Ozone

Ozone therapy is about providing more oxygen for the body to use, and helping the tissues use the oxygen more efficiently.  It is so effective because oxygen is an essential nutrient for every cell in the body.  How long can you go without breathing?  It takes only a few minutes for cells to feel the effects of oxygen deprivation.

Are you wondering how your pet could be oxygen deprived?  Cells can effectively become deprived of oxygen not only when the oxygen levels in the blood are low, but also when they lose the ability to utilize the oxygen properly. There is a good deal of cellular biochemistry involved in this process, but, simply put, there are processes that allow oxygen to enter the cell and be utilized that must be functional in order for the oxygen to be properly utilized.  Without the proper ability to use oxygen, cells cannot produce enough energy to function optimally and will default to other pathways of energy production with potentially toxic by-products.

For cancer patients, in particular, this process boosts the immune system by strengthening the cells that do the work of eliminating damaged cells from the body.  Further, many cancers thrive in a low-oxygen environment as this is how the cells become diseased in the first place.  By providing more oxygen, the cancer cells cannot thrive.

How is this different than the ozone in the atmosphere?  Atmospheric ozone is produced by either lightening or UV radiation splitting oxygen molecules, causing a single oxygen atom to join with O2 to make O3. It gets a bad reputation on smoggy days, so how is it safe to use in your pet? The actual amount of ozone mixed in the smog is actually very small when compared to other pollutants that we see and smell. The reason you hear so much about it is that ozone is easier to measure than the other components of the smog layer. When the ozone level goes up, so do the hydrocarbons and other toxins, but these are in much larger amounts and consequently much more toxic.  It is true that ozone is not safe to breathe in large amounts, but it is not as toxic as some of the other chemicals produced by cars and factories and sprayed on the earth.  There is a beneficial layer of ozone far above the earth in the stratosphere, which exits 5-11 miles about the surface of the planet.  This layer protects us from UV radiation so it is dangerous to us if this layer gets depleted.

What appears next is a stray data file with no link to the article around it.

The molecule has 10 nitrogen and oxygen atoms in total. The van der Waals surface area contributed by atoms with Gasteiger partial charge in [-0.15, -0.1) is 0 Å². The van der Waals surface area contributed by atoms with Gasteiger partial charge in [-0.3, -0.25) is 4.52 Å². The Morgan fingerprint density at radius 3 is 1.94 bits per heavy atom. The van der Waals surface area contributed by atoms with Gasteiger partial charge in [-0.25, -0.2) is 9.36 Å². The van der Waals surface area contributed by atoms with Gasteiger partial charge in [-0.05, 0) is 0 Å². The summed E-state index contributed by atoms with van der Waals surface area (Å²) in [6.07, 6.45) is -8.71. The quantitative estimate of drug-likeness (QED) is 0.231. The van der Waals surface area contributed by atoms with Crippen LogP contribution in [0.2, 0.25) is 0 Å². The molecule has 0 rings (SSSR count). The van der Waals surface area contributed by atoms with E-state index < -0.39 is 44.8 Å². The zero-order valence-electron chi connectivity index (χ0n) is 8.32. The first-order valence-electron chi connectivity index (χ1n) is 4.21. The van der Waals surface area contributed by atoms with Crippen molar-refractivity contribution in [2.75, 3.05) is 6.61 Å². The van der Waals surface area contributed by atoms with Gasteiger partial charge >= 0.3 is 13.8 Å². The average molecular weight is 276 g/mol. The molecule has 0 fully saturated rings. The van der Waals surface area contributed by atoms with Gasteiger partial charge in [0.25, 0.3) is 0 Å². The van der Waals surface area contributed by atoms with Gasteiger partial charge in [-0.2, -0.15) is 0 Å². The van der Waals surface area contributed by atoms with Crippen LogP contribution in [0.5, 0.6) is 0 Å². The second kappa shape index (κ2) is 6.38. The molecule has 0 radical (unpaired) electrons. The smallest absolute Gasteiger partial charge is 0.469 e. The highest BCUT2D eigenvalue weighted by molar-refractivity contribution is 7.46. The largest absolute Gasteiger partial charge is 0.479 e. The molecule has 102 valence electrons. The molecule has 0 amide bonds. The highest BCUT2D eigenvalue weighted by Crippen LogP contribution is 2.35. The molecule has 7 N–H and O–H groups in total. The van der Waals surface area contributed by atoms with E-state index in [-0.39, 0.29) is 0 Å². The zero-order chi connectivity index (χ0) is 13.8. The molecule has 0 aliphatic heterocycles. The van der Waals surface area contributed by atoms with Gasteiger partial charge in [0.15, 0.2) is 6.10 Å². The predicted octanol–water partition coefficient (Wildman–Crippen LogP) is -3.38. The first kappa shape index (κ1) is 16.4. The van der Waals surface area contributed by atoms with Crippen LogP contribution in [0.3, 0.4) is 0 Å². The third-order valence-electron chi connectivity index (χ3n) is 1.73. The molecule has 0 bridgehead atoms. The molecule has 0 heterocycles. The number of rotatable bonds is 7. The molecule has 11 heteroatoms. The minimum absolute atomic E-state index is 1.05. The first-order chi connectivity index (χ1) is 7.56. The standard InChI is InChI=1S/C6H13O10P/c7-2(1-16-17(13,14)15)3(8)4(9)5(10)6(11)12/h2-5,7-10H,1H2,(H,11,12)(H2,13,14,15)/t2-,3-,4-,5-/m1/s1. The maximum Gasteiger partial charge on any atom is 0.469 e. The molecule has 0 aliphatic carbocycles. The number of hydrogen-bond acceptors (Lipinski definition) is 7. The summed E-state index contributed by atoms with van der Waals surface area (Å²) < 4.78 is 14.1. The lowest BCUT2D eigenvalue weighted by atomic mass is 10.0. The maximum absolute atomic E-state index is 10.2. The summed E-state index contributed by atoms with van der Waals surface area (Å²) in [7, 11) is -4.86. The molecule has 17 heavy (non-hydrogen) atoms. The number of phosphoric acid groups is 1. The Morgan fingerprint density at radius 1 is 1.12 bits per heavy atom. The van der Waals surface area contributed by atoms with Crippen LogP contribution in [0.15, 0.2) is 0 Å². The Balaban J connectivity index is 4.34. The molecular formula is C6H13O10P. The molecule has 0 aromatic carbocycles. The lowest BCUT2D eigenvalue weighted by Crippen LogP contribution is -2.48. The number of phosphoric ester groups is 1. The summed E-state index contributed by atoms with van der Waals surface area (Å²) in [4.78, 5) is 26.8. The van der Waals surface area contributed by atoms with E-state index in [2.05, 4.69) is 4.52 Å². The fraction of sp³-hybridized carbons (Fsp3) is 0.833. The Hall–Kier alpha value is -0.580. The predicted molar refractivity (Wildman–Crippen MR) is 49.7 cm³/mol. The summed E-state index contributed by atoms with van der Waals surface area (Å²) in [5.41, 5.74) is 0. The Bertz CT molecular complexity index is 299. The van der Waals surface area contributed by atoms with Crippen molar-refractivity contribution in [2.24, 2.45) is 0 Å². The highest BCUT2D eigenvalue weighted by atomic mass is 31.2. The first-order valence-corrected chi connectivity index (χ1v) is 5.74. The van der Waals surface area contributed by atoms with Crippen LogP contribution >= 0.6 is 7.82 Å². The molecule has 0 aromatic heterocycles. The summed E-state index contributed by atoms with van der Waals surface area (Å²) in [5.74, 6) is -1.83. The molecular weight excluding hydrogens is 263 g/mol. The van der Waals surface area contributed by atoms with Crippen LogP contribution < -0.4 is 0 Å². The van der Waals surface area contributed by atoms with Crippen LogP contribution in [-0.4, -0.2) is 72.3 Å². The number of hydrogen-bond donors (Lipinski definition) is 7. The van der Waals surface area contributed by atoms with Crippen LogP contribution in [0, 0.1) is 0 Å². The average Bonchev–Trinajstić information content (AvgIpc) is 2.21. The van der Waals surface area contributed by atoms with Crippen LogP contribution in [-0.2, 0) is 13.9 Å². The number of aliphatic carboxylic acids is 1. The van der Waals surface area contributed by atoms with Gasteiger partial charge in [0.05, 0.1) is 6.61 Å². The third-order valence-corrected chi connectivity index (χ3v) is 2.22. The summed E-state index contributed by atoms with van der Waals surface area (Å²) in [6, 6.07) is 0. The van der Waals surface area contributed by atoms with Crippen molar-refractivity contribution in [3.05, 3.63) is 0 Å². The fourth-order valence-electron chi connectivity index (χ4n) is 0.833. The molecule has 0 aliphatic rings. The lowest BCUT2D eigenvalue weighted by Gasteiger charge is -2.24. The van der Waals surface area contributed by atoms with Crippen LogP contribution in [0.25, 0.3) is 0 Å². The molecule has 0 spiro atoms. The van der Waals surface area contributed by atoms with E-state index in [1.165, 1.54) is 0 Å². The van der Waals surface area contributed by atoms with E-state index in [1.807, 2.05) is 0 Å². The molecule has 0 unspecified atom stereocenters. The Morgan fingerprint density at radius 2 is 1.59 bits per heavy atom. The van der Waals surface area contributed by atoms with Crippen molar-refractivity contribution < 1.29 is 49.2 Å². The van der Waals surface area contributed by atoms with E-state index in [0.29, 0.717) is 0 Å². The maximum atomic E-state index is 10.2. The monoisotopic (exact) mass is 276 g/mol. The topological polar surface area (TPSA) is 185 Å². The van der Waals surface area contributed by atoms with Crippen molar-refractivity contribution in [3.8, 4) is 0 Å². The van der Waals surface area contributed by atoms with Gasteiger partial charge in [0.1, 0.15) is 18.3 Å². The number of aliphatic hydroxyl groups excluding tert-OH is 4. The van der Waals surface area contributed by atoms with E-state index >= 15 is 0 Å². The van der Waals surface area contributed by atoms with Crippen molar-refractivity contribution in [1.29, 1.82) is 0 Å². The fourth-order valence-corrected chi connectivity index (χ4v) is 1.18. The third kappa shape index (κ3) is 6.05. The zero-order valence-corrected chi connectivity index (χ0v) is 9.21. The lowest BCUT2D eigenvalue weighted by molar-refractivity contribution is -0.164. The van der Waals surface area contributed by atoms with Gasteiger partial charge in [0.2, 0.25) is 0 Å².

Ozone can be administered in a number of different ways. The gas is made by passing pure, medical grade oxygen through a generator that uses an electrical spark to split an oxygen atom off of the O2 molecules. This free oxygen atom will combine with other O2 molecules and produce O3, which is ozone. The gas can then be administered in a number of different ways:

  1. A small amount of blood is drawn, mixed with ozone and re-injected either into the vein or muscle
  2. Rectal insufflation, where the ozone gas is deposited directly into the colon to provide gastro-intestinal support and help detoxify the liver.
  3. Ozone gas, or ozonated saline can be injected directly around tumors, wounds or surgical sites to promote healing.
  4. Ozone can be breathed in after bulling through olive oil so it is not irritating to the lungs. This can help with nasal and respiratory infections, asthma, allergies, and cancer.
  5. Bagging an affected area of the body with the ozone gas to allow for a direct external effect on wounds, skin sores and rashes or draining tumors
  6. Ozone can be infused into olive oil to provide a valuable skin ointment that promotes wound healing.

Once in the body, the ozone will combine with small protein and fat molecules to form substances called ozonides that can readily enter the cells.  Straight ozone is unstable and will react quickly with the tissues it comes in contact with.  Ozonides, however, are more stable and can provide benefit for days or even weeks after a treatment.

Ozone is nothing new.  The first generator was created by Nikola Tesla in 1896.  It took some time for it to be more widely used as a medical treatment, but it was used in humans as early at 1911 at the Loyola Chicago University to treat tuberculosis, anemia, chlorosis, tinnitus, whooping cough, asthma, bronchitis, hay fever, insomnia, pneumonia, diabetes, gout and syphilis.  In other parts of the world it is a mainstay treatment in human hospitals. There are a number of veterinarians around the country that have been using ozone successfully to treat many disease conditions, including cancer.

We will help you decide if ozone is right for your pet.